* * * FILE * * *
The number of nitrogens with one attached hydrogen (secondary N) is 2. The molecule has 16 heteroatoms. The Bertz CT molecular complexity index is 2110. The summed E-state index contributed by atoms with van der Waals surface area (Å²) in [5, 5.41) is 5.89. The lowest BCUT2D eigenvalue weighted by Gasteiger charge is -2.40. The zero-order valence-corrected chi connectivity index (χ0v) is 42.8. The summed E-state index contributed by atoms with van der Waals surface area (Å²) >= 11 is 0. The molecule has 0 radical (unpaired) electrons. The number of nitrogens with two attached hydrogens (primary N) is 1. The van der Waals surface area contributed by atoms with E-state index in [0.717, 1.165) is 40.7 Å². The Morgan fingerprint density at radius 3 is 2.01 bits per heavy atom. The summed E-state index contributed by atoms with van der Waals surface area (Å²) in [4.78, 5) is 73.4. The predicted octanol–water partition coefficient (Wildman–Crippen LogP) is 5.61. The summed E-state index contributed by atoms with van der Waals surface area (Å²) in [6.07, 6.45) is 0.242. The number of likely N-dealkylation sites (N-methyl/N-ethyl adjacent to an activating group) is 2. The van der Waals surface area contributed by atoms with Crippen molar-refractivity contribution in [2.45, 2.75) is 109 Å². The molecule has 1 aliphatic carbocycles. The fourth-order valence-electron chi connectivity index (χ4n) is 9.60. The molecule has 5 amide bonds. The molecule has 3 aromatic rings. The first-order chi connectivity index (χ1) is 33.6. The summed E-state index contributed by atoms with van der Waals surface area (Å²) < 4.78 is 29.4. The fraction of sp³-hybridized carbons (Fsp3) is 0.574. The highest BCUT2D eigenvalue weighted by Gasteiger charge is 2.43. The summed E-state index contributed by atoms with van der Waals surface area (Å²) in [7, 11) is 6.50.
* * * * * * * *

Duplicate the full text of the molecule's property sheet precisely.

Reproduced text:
The number of nitrogens with one attached hydrogen (secondary N) is 2. The molecule has 16 heteroatoms. The Bertz CT molecular complexity index is 2110. The summed E-state index contributed by atoms with van der Waals surface area (Å²) in [5, 5.41) is 5.89. The lowest BCUT2D eigenvalue weighted by Gasteiger charge is -2.40. The zero-order valence-corrected chi connectivity index (χ0v) is 42.8. The summed E-state index contributed by atoms with van der Waals surface area (Å²) >= 11 is 0. The molecule has 0 radical (unpaired) electrons. The number of nitrogens with two attached hydrogens (primary N) is 1. The van der Waals surface area contributed by atoms with E-state index in [0.717, 1.165) is 40.7 Å². The Morgan fingerprint density at radius 3 is 2.01 bits per heavy atom. The summed E-state index contributed by atoms with van der Waals surface area (Å²) in [4.78, 5) is 73.4. The predicted octanol–water partition coefficient (Wildman–Crippen LogP) is 5.61. The summed E-state index contributed by atoms with van der Waals surface area (Å²) in [6.07, 6.45) is 0.242. The number of likely N-dealkylation sites (N-methyl/N-ethyl adjacent to an activating group) is 2. The van der Waals surface area contributed by atoms with Crippen molar-refractivity contribution in [2.45, 2.75) is 109 Å². The molecule has 1 aliphatic carbocycles. The fourth-order valence-electron chi connectivity index (χ4n) is 9.60. The molecule has 5 amide bonds. The molecule has 3 aromatic rings. The first-order chi connectivity index (χ1) is 33.6. The summed E-state index contributed by atoms with van der Waals surface area (Å²) < 4.78 is 29.4. The fraction of sp³-hybridized carbons (Fsp3) is 0.574. The highest BCUT2D eigenvalue weighted by Gasteiger charge is 2.43. The summed E-state index contributed by atoms with van der Waals surface area (Å²) in [7, 11) is 6.50.